Somaliland Update: Heeding The Call

In today’s Somaliland update I would like to talk about a few ways in which the outside world is gaining a greater awareness of Somaliland little by little. First, I would like to look at some success that Somaliland has had attracting businesses interested in investment. Next, I would like to talk about the draw Somaliland has for its own civic-minded citizens who have been successful in the business world. Finally, I would like to talk about an intriguing example of international media that is paying attention to Somaliland.

Somaliland’s First International Trade Fair

Last month, from December 17th-21st, Somaliland held its first international trade fair for distributers and suppliers all over the horn of Africa [1]. Somaliland has grown in recent years as a regional trade hub in the horn of Africa because of its stability, its low taxes, and its pro-business laws, in marked contrast to the piracy and general political anarchy of its neighbor Somalia.

As a result, more than 160 companies from 20 foreign countries, and about 10,000 people were expected for the event. We are still awaiting updates from the website for the event [2] to see how successful it was, but to be able to draw such a large amount of people to a business event in Somaliland has to be counted as a great success, especially when one looks at the neighborhood and the general economic climate of nations like Yemen and Somalia.

Hussein Abdi Dualeh: A Passion For Oil And His Homeland

Somaliland247 has a fascinating biographical report on Hussein Abdi Dualeh, a native Somalilander raised in South Yemen and educated in the United States, who now serves as Somaliland’s Minister for Mining, Energy, And Water Resources [3]. His tale is an intriguing one. He was born in Central Somaliland, and when he was a child his father left for Aden, in what was then the independent nation of South Yemen. Feeling wanderlust himself he left to Abu Dhabi and then the United States, where he got educated at the University of Oklahoma and found a job with Chevron.

Having married and spent most of his adult life in the United States, Dualeh still kept in contact and kept involved with his homeland and its political situation. Joining opposition politics, he led the North American chapter of the Kulmiye party, and when its presidential candidate won in 2010, he was asked to leave the California MTA to serve as a minister in President Silanyo’s government. His Somali wife and children still live in California, but he now lives in Hargeisa while helping to develop Somaliland’s oil resources.

There are plenty of fly by night companies that are looking for an easy mark in Somaliland, but Somaliland’s savvy and western-educated minister is only looking for serious companies that have the capabilities to do a good job. Those who are looking for an easy monopoly, like Jarch Capital (which ones the South Sudan exploratory rights), or those companies complaining about force majure without doing anything to develop Somaliland’s oil resources have little positive to expect from the fiery Somaliland minister. So far the Chinese are having better luck because of their more serious approach. So far.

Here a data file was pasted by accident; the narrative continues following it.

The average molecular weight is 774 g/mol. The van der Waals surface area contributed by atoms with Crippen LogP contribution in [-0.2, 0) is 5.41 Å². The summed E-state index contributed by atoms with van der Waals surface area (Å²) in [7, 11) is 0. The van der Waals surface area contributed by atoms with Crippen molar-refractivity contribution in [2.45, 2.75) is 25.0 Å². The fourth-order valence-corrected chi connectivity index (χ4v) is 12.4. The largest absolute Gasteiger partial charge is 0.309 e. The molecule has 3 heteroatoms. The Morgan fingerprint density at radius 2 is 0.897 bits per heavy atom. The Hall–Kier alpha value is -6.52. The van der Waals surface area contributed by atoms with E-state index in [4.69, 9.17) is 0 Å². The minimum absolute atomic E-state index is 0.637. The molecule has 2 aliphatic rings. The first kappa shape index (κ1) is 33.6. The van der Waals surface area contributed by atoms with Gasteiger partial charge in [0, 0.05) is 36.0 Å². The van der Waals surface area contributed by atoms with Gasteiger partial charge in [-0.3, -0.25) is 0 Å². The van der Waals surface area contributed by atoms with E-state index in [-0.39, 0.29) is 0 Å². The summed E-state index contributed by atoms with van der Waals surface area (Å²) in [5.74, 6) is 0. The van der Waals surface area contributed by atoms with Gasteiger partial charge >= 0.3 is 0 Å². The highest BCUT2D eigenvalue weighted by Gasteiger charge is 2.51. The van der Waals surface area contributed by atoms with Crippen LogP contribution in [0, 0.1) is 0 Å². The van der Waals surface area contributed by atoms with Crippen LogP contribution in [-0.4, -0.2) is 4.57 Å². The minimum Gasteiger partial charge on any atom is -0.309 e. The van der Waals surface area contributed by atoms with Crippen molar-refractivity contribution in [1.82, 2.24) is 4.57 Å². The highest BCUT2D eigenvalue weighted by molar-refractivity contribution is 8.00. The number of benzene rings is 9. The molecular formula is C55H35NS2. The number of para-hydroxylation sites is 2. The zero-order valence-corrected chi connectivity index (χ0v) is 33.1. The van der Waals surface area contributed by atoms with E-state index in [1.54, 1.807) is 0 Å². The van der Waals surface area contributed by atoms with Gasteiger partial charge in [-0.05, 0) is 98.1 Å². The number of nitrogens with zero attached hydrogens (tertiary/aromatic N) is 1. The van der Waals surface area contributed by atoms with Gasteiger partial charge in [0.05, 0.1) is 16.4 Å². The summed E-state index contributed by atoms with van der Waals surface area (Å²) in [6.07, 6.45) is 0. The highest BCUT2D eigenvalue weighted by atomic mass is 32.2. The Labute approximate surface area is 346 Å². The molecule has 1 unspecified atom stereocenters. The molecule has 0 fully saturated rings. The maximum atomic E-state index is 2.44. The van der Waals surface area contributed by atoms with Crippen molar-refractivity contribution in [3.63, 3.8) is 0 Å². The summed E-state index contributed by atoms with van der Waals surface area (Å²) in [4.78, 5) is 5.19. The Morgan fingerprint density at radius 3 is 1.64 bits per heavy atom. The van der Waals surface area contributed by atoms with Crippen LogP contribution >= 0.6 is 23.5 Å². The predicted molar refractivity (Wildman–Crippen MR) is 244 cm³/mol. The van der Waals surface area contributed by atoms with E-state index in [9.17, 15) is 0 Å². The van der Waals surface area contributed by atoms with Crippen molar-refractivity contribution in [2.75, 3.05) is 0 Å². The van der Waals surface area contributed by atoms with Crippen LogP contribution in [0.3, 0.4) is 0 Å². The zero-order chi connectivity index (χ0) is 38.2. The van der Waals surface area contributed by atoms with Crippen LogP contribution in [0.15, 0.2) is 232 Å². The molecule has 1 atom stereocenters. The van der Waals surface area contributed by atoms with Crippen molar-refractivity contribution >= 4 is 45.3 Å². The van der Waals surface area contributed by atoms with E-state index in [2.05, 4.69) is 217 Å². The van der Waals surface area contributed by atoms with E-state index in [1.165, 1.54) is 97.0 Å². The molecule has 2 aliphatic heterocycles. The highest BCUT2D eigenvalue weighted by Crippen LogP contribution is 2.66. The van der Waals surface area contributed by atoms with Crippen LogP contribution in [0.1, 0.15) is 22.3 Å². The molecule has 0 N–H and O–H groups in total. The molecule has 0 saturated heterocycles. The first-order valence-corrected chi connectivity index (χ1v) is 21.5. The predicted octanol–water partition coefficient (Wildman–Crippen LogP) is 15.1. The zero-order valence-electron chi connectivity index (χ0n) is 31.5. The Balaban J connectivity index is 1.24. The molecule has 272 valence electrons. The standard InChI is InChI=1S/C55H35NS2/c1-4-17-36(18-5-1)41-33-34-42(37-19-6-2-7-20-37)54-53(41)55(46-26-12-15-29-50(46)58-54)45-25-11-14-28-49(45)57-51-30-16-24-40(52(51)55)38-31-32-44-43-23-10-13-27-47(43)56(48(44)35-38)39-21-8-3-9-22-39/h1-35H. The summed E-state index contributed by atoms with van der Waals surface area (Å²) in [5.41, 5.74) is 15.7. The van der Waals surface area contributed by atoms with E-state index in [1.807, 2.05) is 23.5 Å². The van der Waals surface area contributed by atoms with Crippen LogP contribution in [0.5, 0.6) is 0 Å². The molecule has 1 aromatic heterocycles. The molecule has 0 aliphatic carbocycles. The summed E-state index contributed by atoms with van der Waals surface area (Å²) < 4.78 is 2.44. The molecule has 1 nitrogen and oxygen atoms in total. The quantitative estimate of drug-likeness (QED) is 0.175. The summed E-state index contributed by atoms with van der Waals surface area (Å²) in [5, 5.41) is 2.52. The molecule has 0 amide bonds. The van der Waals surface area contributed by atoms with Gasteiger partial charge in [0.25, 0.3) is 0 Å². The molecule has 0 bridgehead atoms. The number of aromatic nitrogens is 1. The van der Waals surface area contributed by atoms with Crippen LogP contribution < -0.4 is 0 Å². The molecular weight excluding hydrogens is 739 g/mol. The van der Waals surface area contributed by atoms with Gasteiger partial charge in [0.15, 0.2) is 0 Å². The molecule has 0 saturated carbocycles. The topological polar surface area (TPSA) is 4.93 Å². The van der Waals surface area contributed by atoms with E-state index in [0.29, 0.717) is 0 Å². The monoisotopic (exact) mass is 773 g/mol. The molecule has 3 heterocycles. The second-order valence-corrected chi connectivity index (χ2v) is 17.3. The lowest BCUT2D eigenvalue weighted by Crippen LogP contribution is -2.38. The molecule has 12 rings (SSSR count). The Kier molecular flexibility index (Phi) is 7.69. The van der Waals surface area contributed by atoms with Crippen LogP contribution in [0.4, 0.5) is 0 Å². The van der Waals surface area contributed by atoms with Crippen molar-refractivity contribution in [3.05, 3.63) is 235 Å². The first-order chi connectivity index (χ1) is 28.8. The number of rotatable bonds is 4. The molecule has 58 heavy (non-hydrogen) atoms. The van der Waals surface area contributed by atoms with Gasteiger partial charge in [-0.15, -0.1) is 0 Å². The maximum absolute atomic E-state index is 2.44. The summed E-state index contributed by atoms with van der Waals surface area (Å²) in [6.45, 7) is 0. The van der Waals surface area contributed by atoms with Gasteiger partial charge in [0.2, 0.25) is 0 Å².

Turkey Paying Attention

Somaliland247 has posted a three-part video in Turkish about Somaliland [4]. Now, Turkey has some experience in supporting de facto states (like Northern Cyprus), so perhaps this means that Somaliland may start getting some support from Turkey, a nation that understands how corrupt the international system is when it comes to de facto regimes. Unfortunately, I cannot translate the video or its contents since I do not know Turkish. If you do, enjoy.





About nathanalbright

I'm a person with diverse interests who loves to read. If you want to know something about me, just ask.
This entry was posted in International Relations, Somaliland and tagged , , , . Bookmark the permalink.

4 Responses to Somaliland Update: Heeding The Call

  1. Dear Nathanalbright,
    Thanks for the info, What does Somalian government think about the recognition of the somaliland being independent?

    • William,

      Somalia doesn’t have a functioning national government, and hasn’t for about twenty years. Its Transitional Federal Government (TFG) does not currently recognize Somaliland’s independence, but it should, and soon.

  2. Pingback: A Modest Proposal For A Plebiscite To Resolve The Status Of The Republic Of Somaliland | Edge Induced Cohesion

  3. Pingback: On The Applicability Of Divorce Law To The Recognition Of New Sovereign States | Edge Induced Cohesion

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